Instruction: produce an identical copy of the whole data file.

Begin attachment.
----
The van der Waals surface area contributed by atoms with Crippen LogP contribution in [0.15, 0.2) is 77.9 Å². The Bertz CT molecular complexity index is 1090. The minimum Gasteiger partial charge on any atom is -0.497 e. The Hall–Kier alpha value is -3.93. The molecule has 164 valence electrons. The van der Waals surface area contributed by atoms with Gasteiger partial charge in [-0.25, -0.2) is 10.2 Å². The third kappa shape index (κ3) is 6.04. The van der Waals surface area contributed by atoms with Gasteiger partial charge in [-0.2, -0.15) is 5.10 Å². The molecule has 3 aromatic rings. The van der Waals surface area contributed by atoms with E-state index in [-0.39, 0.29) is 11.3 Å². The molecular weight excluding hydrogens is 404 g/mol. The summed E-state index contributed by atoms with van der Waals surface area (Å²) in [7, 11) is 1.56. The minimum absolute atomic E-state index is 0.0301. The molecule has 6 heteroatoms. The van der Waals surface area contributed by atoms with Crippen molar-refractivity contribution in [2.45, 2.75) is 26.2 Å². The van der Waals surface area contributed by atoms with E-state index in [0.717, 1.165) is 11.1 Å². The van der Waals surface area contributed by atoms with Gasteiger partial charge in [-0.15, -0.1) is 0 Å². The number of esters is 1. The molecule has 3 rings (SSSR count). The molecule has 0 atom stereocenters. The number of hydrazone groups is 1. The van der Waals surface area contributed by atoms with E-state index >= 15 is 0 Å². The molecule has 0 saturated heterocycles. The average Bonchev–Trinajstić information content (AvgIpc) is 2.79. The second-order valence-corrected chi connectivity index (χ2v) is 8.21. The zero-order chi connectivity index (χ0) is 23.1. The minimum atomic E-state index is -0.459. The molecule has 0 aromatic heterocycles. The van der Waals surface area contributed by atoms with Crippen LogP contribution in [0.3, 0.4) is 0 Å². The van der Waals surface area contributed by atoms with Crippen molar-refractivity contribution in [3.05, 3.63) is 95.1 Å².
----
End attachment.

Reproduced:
The van der Waals surface area contributed by atoms with Crippen LogP contribution in [0.15, 0.2) is 77.9 Å². The Bertz CT molecular complexity index is 1090. The minimum Gasteiger partial charge on any atom is -0.497 e. The Hall–Kier alpha value is -3.93. The molecule has 164 valence electrons. The van der Waals surface area contributed by atoms with Gasteiger partial charge in [-0.25, -0.2) is 10.2 Å². The third kappa shape index (κ3) is 6.04. The van der Waals surface area contributed by atoms with Gasteiger partial charge in [-0.2, -0.15) is 5.10 Å². The molecule has 3 aromatic rings. The van der Waals surface area contributed by atoms with E-state index in [-0.39, 0.29) is 11.3 Å². The molecular weight excluding hydrogens is 404 g/mol. The summed E-state index contributed by atoms with van der Waals surface area (Å²) in [7, 11) is 1.56. The minimum absolute atomic E-state index is 0.0301. The molecule has 6 heteroatoms. The van der Waals surface area contributed by atoms with Crippen molar-refractivity contribution in [2.45, 2.75) is 26.2 Å². The van der Waals surface area contributed by atoms with E-state index in [0.717, 1.165) is 11.1 Å². The van der Waals surface area contributed by atoms with Gasteiger partial charge in [-0.15, -0.1) is 0 Å². The number of esters is 1. The molecule has 3 rings (SSSR count). The molecule has 0 atom stereocenters. The number of hydrazone groups is 1. The van der Waals surface area contributed by atoms with E-state index >= 15 is 0 Å². The molecule has 0 saturated heterocycles. The average Bonchev–Trinajstić information content (AvgIpc) is 2.79. The second-order valence-corrected chi connectivity index (χ2v) is 8.21. The zero-order chi connectivity index (χ0) is 23.1. The minimum atomic E-state index is -0.459. The molecule has 0 aromatic heterocycles. The van der Waals surface area contributed by atoms with Crippen LogP contribution in [0.3, 0.4) is 0 Å². The van der Waals surface area contributed by atoms with Crippen molar-refractivity contribution in [3.05, 3.63) is 95.1 Å².